Hydrocephalus, or excess fluid in the brain, causes slightly different symptoms depending on the type of hydrocephalus and the age of the person affected.

Hydrocephalus from birth

Babies born with hydrocephalus (congenital hydrocephalus) often have distinctive physical features.

These can include:

Congenital hydrocephalus can also cause:

Congenital hydrocephalus is sometimes found before a baby is born during an ultrasound scan.

However, it's usually diagnosed soon after birth during the newborn physical examination. The condition may be suspected if your baby's head is larger than normal.

Hydrocephalus that develops in children or adults

Hydrocephalus that develops in children or adults (acquired hydrocephalus) can cause headaches.

The headache may be worse when you wake up in the morning. This is because the fluid in your brain does not drain as well while you're lying down and may have built up overnight.

Sitting up for a while may improve the headache. However, as the condition progresses, headaches may become continuous.

Other symptoms of acquired hydrocephalus include:

Call a GP or use NHS 111 if you think you or your child may have symptoms of hydrocephalus.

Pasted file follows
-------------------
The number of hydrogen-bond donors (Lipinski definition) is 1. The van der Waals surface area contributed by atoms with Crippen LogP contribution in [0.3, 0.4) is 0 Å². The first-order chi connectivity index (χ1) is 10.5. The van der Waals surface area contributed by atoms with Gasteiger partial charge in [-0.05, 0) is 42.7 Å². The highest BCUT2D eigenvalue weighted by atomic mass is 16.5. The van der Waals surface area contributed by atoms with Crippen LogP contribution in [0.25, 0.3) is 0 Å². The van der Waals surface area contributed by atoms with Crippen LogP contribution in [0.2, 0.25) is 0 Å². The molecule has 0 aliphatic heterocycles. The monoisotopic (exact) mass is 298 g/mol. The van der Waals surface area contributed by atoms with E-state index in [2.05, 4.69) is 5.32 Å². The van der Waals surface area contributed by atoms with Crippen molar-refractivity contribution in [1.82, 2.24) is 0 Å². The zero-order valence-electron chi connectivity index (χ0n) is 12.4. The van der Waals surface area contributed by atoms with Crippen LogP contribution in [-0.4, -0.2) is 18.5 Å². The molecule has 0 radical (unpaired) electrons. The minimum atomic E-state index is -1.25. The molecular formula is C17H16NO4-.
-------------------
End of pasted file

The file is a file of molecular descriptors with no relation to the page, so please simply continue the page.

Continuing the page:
Normal pressure hydrocephalus (NPH)

The symptoms of normal pressure hydrocephalus (NPH) tend to affect older people and usually develop slowly, over many months or years.

NPH has 3 sets of distinctive symptoms. It affects:

How you walk

The first noticeable symptom of NPH is a change in how you walk (your gait). You may find it increasingly difficult to take the first step when you want to start walking.

Some people have described it as feeling as though they're frozen to the spot. You may also shuffle rather than take proper steps.

As the condition progresses, you may become increasingly unsteady on your feet and be more likely to fall, particularly when turning.

Urinary symptoms

The change in the way you walk is often followed by bouts of urinary incontinence, which may include symptoms such as:

Mental abilities

The normal thinking process also starts to slow down. For example, a person may:

These symptoms may be a sign of mild dementia. They should start to improve when NPH is treated.

Read more about how NPH is treated.

Page last reviewed: 6 February 2023
Next review due: 6 February 2026